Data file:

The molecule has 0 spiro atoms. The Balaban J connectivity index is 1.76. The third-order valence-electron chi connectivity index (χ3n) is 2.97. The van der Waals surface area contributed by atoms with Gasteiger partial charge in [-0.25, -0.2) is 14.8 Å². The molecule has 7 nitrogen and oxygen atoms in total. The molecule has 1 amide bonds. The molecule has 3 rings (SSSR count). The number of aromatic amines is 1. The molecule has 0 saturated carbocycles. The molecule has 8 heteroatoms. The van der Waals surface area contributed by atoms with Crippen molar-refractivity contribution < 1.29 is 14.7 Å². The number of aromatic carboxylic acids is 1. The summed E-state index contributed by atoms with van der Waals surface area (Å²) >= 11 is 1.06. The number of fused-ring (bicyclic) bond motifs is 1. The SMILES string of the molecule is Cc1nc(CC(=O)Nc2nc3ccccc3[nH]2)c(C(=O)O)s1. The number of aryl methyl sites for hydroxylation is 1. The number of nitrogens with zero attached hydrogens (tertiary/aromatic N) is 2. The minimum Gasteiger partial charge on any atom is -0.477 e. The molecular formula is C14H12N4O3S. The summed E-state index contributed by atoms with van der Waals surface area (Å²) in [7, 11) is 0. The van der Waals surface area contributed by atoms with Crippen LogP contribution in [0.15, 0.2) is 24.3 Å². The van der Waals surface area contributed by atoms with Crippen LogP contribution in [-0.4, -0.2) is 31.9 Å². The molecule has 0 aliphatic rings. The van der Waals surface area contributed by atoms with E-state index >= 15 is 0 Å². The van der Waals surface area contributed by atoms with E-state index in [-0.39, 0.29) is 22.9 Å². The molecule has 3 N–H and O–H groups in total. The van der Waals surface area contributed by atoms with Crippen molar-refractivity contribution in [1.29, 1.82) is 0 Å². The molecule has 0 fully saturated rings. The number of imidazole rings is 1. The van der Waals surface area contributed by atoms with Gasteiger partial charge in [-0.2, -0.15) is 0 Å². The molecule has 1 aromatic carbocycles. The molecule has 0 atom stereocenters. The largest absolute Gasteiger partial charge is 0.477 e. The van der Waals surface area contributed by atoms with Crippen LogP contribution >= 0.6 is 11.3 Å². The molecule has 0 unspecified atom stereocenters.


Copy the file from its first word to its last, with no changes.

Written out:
The molecule has 0 spiro atoms. The Balaban J connectivity index is 1.76. The third-order valence-electron chi connectivity index (χ3n) is 2.97. The van der Waals surface area contributed by atoms with Gasteiger partial charge in [-0.25, -0.2) is 14.8 Å². The molecule has 7 nitrogen and oxygen atoms in total. The molecule has 1 amide bonds. The molecule has 3 rings (SSSR count). The number of aromatic amines is 1. The molecule has 0 saturated carbocycles. The molecule has 8 heteroatoms. The van der Waals surface area contributed by atoms with Crippen molar-refractivity contribution < 1.29 is 14.7 Å². The number of aromatic carboxylic acids is 1. The summed E-state index contributed by atoms with van der Waals surface area (Å²) >= 11 is 1.06. The number of fused-ring (bicyclic) bond motifs is 1. The SMILES string of the molecule is Cc1nc(CC(=O)Nc2nc3ccccc3[nH]2)c(C(=O)O)s1. The number of aryl methyl sites for hydroxylation is 1. The number of nitrogens with zero attached hydrogens (tertiary/aromatic N) is 2. The minimum Gasteiger partial charge on any atom is -0.477 e. The molecular formula is C14H12N4O3S. The summed E-state index contributed by atoms with van der Waals surface area (Å²) in [7, 11) is 0. The van der Waals surface area contributed by atoms with Crippen LogP contribution in [0.15, 0.2) is 24.3 Å². The van der Waals surface area contributed by atoms with Crippen LogP contribution in [-0.4, -0.2) is 31.9 Å². The molecule has 0 aliphatic rings. The van der Waals surface area contributed by atoms with E-state index >= 15 is 0 Å². The van der Waals surface area contributed by atoms with E-state index in [-0.39, 0.29) is 22.9 Å². The molecule has 3 N–H and O–H groups in total. The van der Waals surface area contributed by atoms with Crippen molar-refractivity contribution in [1.29, 1.82) is 0 Å². The molecule has 0 fully saturated rings. The number of imidazole rings is 1. The van der Waals surface area contributed by atoms with Gasteiger partial charge in [-0.2, -0.15) is 0 Å². The molecule has 1 aromatic carbocycles. The molecule has 0 atom stereocenters. The largest absolute Gasteiger partial charge is 0.477 e. The van der Waals surface area contributed by atoms with Crippen LogP contribution >= 0.6 is 11.3 Å². The molecule has 0 unspecified atom stereocenters.